The Chief Auctioneer stepped forward once more and raised his hands. “In the name of Serenrae, the Great and the Glorious, who created the first horse from souls of the four winds! Let all who walk the earth marvel at her handiwork!”

The assembly shouted, “Great is the Light!” And the sale of horses began. The more perceptive of the party recognized at once that the rare and marvelous animals before them were vastly superior to the horses they had known. Speed and endurance were inscribed into every magnificent dimension of the racing stock presented at the Sook. To the dismay of the locals, only one of these extraordinary beasts escaped the clutches of the newcomers.

Almost apologetically, the third auctioneer stepped forward. From his youth and nervousness, it was apparent that he was an apprentice. His voice cracked as he explained, “Hear, O’ hear, Blessed of Serenrae! There remain some… oddities for your… um… consideration?” He looked uncertainly to the Chief Auctioneer who nodded encouragingly. “Behold!” cried the boy with a grand gesture.

A spectacularly wretched Hindi peasant rode into the ring on a saddled and bridled Northern White Rhino. Laughter erupted on all sides, and the apprentice auctioneer’s face reddened with embarrassment. Ja was not laughing, though an unsightly smile did spread across his face. Here was a creature that could serve him as a mount. He bought it for next to nothing.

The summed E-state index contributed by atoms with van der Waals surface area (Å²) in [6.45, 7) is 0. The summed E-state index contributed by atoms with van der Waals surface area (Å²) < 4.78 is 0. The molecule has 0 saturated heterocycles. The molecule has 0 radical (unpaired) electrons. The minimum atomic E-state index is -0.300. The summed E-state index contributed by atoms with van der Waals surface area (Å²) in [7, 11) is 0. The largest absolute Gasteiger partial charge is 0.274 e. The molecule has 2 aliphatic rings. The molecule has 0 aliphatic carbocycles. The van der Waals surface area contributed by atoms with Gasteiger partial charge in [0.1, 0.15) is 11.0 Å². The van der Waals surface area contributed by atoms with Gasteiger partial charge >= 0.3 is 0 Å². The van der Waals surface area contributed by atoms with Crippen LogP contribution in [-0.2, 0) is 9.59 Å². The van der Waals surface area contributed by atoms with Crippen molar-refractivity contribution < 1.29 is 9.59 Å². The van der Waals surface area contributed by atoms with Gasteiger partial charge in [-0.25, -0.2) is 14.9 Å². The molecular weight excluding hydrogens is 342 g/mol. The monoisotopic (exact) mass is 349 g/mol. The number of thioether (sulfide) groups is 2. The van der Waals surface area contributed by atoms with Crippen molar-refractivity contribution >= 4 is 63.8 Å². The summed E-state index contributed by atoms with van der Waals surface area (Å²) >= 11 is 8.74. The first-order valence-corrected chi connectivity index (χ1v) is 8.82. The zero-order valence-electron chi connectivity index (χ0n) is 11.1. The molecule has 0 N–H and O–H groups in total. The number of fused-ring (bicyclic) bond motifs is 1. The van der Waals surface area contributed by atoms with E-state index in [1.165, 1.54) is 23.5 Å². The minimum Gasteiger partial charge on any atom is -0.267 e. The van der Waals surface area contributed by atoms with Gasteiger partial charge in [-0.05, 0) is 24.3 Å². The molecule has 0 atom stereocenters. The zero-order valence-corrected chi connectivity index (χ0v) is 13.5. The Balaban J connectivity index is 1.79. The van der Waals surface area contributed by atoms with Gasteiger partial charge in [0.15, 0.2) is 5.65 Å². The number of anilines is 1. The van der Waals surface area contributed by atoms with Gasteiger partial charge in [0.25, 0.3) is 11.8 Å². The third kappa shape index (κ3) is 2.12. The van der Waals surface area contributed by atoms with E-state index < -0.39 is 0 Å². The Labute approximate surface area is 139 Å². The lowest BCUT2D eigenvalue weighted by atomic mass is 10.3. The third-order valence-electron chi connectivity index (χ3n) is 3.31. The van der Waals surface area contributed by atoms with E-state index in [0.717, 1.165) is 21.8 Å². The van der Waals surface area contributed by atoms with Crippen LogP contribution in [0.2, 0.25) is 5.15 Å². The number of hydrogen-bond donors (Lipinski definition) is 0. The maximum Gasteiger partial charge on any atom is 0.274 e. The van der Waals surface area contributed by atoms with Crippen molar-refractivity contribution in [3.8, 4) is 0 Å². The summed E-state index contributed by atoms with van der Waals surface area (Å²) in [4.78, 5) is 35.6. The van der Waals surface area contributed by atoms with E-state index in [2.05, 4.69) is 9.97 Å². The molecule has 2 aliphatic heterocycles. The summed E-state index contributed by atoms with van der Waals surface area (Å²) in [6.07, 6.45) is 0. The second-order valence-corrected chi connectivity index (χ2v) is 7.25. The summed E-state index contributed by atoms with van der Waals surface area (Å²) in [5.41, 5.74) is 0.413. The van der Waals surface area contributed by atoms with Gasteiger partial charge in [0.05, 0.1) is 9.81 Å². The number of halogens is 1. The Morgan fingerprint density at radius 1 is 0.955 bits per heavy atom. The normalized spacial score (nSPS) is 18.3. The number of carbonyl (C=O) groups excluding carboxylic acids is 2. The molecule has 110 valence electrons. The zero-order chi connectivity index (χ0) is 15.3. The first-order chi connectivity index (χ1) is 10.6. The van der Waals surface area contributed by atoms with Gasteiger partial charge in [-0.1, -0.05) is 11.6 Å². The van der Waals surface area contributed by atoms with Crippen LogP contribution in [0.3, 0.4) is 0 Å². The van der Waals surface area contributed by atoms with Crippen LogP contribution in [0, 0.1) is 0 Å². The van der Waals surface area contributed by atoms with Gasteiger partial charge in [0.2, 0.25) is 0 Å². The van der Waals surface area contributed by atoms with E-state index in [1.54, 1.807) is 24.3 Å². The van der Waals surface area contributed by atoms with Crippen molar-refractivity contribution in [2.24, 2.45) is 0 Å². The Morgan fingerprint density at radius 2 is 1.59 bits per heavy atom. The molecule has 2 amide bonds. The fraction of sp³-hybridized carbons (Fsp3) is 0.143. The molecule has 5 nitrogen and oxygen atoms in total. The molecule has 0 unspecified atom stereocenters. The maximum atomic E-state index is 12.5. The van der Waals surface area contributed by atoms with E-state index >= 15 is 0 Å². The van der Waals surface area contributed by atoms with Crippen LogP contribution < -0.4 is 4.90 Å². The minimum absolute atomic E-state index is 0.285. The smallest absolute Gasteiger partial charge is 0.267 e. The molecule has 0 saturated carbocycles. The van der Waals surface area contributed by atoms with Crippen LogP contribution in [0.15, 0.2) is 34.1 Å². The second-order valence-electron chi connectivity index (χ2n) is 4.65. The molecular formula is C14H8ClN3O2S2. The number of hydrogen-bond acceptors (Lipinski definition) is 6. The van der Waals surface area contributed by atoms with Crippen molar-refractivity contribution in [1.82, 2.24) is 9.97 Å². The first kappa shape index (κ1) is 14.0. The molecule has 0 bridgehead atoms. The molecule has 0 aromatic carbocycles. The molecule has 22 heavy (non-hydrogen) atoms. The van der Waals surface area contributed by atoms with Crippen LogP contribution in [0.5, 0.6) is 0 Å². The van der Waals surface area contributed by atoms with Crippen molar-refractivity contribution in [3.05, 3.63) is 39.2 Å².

“One last… er… thing, Brothers of the True Faith…” The apprentice auctioneer was cut off by an ear splitting roar as twelve men dragged a living griffon into the Sook. The crowd fell back against the walls while the mythical creature writhed and thrashed in its chains. The beast was clearly wounded and starved. Its eyes rolled wildly, and foam flecked its lips while its sides heaved.

Panic seized the close-packed crowd. Escape meant passing through the exit, and a great many bodies jammed the opening. Toska, more concerned for the creature than her own safety, approached it cautiously, murmuring soothing words with each step. The griffon’s white-ringed eyes focused on the Druid. It understood her words and sensed the sincerity with which they were spoken. The beast’s mind settled, its body relaxed, and at Toska’s touch, the griffon collapsed into quiet slumber. For the price of five gold coins, the Druid claimed the ill-used monster.

In the wake of the uncharacteristically eventful Sook, Baba Magyr swept his guests out of the bazaar and off to a more refined area of the city. On the way to the home of Ensi Jendit, the swarthy merchant explained that only members of the aristocracy possessed magical powers; there were no common arcane spellcasters Parthia. The very idea of such made him shiver, but he knew his saviors to be barbarians, beset by all manner of offensive forms of ignorance, so Baba Magyr made an effort to take nothing for granted.